More fundamental than government, more important than politics, is the rule of law. Not only the citizens but the rulers must follow their own laws. Otherwise, no matter who is in power, you have rule by decree, which is nothing more than the arbitrary exercise of power; that is to say, tyranny. Victor Davis Hanson is worried that we are losing the rule of law:
The new lawlessness at the federal level. . . is predicated on “social justice”: those deemed “in need” shall be exempt from the law; those “not in need” shall not.
The War Powers Resolution, like it or not, is the law of the land. It requires the president to notify Congress within 48 hours of committing armed forces to military action. Without an authorization of the use of military force or a declaration of war, the military cannot remain in combat abroad. That’s why George W. Bush went to Congress to authorize the Afghanistan and Iraq wars. During the heated rhetoric over the Iranian missile controversy, presidential and vice-presidential candidates Obama and Biden both expressed support for the resolution — apparently outraged that Bush might unilaterally bomb Iran without notifying a Senator like themselves.
So when we recently passed the 60-day limit after the initial and continual use of armed forces in Libya, why did not Obama seek permission from Congress?
Here the question is not the usual Obama hypocrisy that has seen him demagogue and damn Guantanamo, preventative detention, tribunals, renditions, the Patriot Act (just signed by a former critic via computerized autopen from the UK no less), and Predators — only to expand or embrace them all. Rather, the problem is a question of legality itself.
Is the War Powers Resolution the law of the land or not? Or are we to assume a progressive president is complying with both UN resolutions and an Arab League mandate, and therefore, as the good internationalist and Nobel laureate, sees no reason to consult, as American law requires, his own elected U.S. Congress — the latter a more suspect and reactionary body that does not enjoy the moral stature of the UN or the Arab League? . . .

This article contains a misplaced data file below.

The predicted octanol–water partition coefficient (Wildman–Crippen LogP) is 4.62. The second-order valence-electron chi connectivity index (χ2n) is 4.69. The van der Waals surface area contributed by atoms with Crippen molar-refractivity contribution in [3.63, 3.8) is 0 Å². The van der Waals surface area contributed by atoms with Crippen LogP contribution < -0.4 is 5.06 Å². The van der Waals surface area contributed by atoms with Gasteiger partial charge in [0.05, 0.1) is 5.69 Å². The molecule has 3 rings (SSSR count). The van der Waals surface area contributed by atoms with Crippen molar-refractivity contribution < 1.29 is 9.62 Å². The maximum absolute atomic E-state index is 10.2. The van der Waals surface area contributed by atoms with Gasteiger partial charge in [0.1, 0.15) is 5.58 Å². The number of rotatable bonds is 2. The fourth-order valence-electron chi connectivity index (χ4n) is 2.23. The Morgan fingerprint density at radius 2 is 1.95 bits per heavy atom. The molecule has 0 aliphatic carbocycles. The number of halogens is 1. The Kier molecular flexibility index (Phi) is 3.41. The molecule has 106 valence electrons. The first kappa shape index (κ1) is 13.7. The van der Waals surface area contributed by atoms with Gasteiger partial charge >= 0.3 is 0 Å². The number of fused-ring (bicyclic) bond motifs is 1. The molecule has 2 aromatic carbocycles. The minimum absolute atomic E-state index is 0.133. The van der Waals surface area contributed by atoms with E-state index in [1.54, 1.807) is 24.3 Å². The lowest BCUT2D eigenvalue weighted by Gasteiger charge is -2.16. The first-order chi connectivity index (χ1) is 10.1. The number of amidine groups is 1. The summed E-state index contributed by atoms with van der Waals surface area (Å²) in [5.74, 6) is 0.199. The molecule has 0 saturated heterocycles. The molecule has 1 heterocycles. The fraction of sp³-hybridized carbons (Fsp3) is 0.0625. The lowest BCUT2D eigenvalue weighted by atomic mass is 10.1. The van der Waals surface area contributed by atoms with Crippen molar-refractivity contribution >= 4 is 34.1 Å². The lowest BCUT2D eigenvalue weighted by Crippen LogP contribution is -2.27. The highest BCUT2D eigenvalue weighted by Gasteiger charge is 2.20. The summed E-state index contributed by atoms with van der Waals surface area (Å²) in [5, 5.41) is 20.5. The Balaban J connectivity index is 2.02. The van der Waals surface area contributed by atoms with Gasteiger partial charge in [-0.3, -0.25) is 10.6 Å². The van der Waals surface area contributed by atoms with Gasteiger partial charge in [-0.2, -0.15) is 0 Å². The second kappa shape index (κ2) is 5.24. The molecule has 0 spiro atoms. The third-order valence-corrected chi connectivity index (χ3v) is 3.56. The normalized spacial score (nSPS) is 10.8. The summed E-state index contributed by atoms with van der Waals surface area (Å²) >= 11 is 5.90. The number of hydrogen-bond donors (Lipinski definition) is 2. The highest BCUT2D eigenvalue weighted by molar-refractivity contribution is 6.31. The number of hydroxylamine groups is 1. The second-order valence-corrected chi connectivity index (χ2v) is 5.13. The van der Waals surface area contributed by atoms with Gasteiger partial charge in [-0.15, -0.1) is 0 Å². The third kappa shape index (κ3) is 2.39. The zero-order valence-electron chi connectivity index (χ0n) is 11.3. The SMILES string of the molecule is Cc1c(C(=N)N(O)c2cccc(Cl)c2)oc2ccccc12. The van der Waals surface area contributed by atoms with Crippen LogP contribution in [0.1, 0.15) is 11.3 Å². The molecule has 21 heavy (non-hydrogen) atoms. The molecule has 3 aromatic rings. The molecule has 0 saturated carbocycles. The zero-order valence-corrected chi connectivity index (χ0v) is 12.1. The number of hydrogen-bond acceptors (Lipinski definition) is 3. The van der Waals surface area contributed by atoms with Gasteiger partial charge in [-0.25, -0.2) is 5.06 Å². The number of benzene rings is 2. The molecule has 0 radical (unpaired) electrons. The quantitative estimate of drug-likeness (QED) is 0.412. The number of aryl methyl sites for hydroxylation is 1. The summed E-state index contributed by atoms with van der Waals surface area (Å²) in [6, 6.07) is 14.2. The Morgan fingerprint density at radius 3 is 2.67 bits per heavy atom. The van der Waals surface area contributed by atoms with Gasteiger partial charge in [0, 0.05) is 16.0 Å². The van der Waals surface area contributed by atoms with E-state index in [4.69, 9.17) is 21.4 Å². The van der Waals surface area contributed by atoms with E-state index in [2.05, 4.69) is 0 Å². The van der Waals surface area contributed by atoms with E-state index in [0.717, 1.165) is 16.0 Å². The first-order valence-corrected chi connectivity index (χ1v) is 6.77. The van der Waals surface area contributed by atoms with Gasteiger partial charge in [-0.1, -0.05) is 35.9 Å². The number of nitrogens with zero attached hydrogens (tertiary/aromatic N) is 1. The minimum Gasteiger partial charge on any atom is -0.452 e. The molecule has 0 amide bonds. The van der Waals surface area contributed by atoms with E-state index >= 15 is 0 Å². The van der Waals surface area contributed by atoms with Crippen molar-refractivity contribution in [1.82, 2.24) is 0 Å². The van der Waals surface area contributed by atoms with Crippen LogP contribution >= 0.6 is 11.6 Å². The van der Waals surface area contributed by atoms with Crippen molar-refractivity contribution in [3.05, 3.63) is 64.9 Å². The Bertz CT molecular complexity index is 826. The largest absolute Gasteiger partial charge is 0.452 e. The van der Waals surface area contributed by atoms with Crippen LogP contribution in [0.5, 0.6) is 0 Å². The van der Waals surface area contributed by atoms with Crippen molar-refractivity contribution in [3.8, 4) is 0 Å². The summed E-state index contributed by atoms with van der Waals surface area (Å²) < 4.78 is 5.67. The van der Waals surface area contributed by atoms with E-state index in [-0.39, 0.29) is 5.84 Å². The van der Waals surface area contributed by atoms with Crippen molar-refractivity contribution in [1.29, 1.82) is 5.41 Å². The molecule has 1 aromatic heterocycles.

In that regard, an administration is sworn to uphold the established law; why, then, was the Defense of Marriage Act arbitrarily rendered null and void without legislative appeal, simply because it was considered illiberal by those now with executive power? Can President Obama and Attorney General Holder de facto declare a law unconstitutional and then not enforce it? Could a renegade conservative counterpart likewise declare Roe vs. Wade unconstitutional, and go after abortionists because it deemed them too liberal?
Or perhaps a better example is the bailout to Chrysler that was contingent upon reversing the contractual order of creditors, putting union members and retirees, contrary to law, to the front of the line, and those who held Chrysler debt to the rear. Was the logic something like the following spread-the-wealth notion: Bondholders are wealthier anyway and so have enough money already; union members — and Democratic stalwarts — actually do the work, and so have a moral claim to the money that trumps the superfluous legal right of the wealthy and powerful?Or we might ponder the administrative decision by bureaucratic decree to stop a company like Boeing from opening a new airline production line in South Carolina, purportedly because it is a red, right-to-work state. Again, the logic is that companies cannot open factories where they wish, since they have moral obligations that must stand above a mere legal notion of freedom of commerce and association.
Do we remember the voter intimidation case dropped against the Black Panthers — on the supposition that, given the history of the poll tax and Jim Crow voter discrimination, a little minor pushback is small potatoes?
Then we come to federal immigration law, or rather the deliberate effort to undermine it — in a fashion that goes well beyond the neglect of the law shown by previous administrations. The Obama administration is going to court, along with Mexico, to sue the state of Arizona that is trying to find ways to bolster a federal law that the administration will not enforce.
But it gets worse: the Obama administration tries to subvert states that wish to follow its own laws, but ignores cities that deliberately flaunt them by declaring themselves “sanctuary cities.” And consider entire states like California, whose Assembly just passed its own version of the “Dream Act” to provide millions in state funds to support illegal aliens at the state-run colleges and universities (at a time when the state is $15 billion short in balancing its annual budget, and, due to such a shortage of funds, must release 40,000 prisoners because of an inability to comply with a court order addressing overcrowding). . . .
Where does this end, this effort by Ivy League lawyers and civil libertarians to substitute supposedly enlightened progressivism for purported reactionary law? We easily and rightly condemn the crime when the Right tries to overthrow legality in the cases of a Franco, Hitler, Greek colonels, or Pinochet, who are easily identified as autocrats and dictators openly subverting constitutional government. But the assault from the Left is more insidious, given that the miscreants do it in self-declared high-minded fashion for “us.” I think here of the frightening trial of Socrates in ancient Athens, the ascendency of the Jacobins during the French Revolution, or Hugo Chavez’s thuggery in Venezuela — not coups as much as overdue punishment of “them.”
Without the law, there is nothing.